Tone Talk with Tenille Arts
As seen in Guitar Girl Magazine Issue 16 – Summer 2021 – Acoustic Amplified!
Hey! I’m Tenille Arts, and I grew up in a small town called Weyburn, Saskatchewan, in Canada! I loved country music growing up and even had a taste of the farm life because we had a wheat farm in the family. Because of that, country music seemed like the most natural genre for me. I got my first guitar at 14 years old and immediately started writing songs. I was mostly self-taught by watching YouTube videos and following charts. I started making YouTube videos and that led to my first trip to Nashville in 2009. I moved from Weyburn to Nashville in 2015 and have been writing, recording, and releasing music since then.
What is your definition of tone, and how has it changed over the years?
For me, tone is the most important thing, starting with my voice, so I need to make sure the guitar I’m using complements that. My vocal tone has changed over the years; so along with that, so have my guitar choices.
Which guitars, amps, and pedals are you currently using and why?
I’m currently playing two acoustic PRS (Paul Reed Smith) guitars and one electric. I’ve only played electric for one show, so I’m just getting started. But I love a good challenge, and I’m so excited to learn about the electric guitar world.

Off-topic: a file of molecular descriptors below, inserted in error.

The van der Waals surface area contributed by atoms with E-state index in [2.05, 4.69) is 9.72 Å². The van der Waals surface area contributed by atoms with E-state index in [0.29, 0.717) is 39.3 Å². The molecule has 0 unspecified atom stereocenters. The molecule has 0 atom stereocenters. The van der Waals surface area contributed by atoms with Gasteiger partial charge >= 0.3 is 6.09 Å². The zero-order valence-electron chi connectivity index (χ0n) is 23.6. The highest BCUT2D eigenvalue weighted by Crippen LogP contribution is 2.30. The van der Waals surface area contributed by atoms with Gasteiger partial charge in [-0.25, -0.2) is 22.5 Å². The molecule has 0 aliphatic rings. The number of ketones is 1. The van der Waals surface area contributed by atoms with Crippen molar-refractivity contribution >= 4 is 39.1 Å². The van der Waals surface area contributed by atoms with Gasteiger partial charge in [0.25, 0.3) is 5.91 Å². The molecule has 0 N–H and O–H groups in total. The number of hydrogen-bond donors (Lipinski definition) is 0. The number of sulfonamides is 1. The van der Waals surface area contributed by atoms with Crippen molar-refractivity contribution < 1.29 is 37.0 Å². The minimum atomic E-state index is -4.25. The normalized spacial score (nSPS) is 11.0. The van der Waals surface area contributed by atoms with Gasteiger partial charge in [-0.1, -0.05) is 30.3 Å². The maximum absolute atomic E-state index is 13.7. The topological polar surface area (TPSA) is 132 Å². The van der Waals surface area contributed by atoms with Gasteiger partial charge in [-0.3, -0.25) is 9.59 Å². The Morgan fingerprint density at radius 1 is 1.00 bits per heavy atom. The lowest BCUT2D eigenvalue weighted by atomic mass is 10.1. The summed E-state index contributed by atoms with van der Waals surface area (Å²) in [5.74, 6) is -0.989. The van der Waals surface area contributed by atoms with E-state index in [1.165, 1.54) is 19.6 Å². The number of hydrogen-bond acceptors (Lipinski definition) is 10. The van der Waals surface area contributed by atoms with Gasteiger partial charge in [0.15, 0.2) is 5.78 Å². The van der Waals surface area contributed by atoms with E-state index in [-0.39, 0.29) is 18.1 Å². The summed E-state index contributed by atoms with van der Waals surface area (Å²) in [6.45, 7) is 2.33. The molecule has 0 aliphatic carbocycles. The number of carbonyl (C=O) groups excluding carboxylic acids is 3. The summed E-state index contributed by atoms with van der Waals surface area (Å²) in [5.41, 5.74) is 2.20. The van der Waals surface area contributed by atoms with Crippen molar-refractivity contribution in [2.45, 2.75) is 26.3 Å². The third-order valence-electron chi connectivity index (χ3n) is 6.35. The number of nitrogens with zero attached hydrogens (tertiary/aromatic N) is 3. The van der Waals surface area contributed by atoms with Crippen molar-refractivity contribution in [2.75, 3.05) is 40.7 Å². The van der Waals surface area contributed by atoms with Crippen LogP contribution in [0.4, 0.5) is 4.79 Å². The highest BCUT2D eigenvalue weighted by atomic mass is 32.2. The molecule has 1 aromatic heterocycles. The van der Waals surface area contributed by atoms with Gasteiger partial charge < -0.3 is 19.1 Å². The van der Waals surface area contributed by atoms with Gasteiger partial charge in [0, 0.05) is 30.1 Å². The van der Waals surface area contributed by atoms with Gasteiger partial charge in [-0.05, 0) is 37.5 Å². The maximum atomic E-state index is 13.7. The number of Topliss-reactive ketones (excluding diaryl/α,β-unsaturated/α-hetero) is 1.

What about strings?
I love Elixir® strings! I started out playing on these strings, so it’s hard to change it up once you’re used to a certain feeling.
Are there certain recording techniques you prefer in the studio?
I don’t record my own guitar parts! I leave that for the incredible studio musicians in Nashville.
How do you keep your sound consistent onstage?
Practice, practice, practice. I’m one of those people who loves to learn, so as soon as someone shows me a new guitar part or a new chord, I go and practice for hours and make sure it’s muscle memory by the time I hit the stage.
What does your practice consist of?
I always practice specifically for each show. Whether it’s a four-song acoustic set or a full band hour show, I run through the set over and over until I feel like it flows, and it feels natural.
Favorite guitar riff or lick that inspired you to play guitar?
I was a “learn to play guitar to accompany myself” girl until the pandemic and quarantine hit. Then I started diving into some of my favorite Beatles’ songs and learning how to play them. My favorite is “Here Comes the Sun.”
What is your advice for young women who hope to work in the music industry?
I want young women to know how incredibly special their unique features are. Don’t change who you are to fit into the music industry. As soon as you do, you become like everyone else. Stay true to who you are, and create music that you love. Music trends come and go, so don’t chase something. Just keep doing what you’re doing, and it will catch on!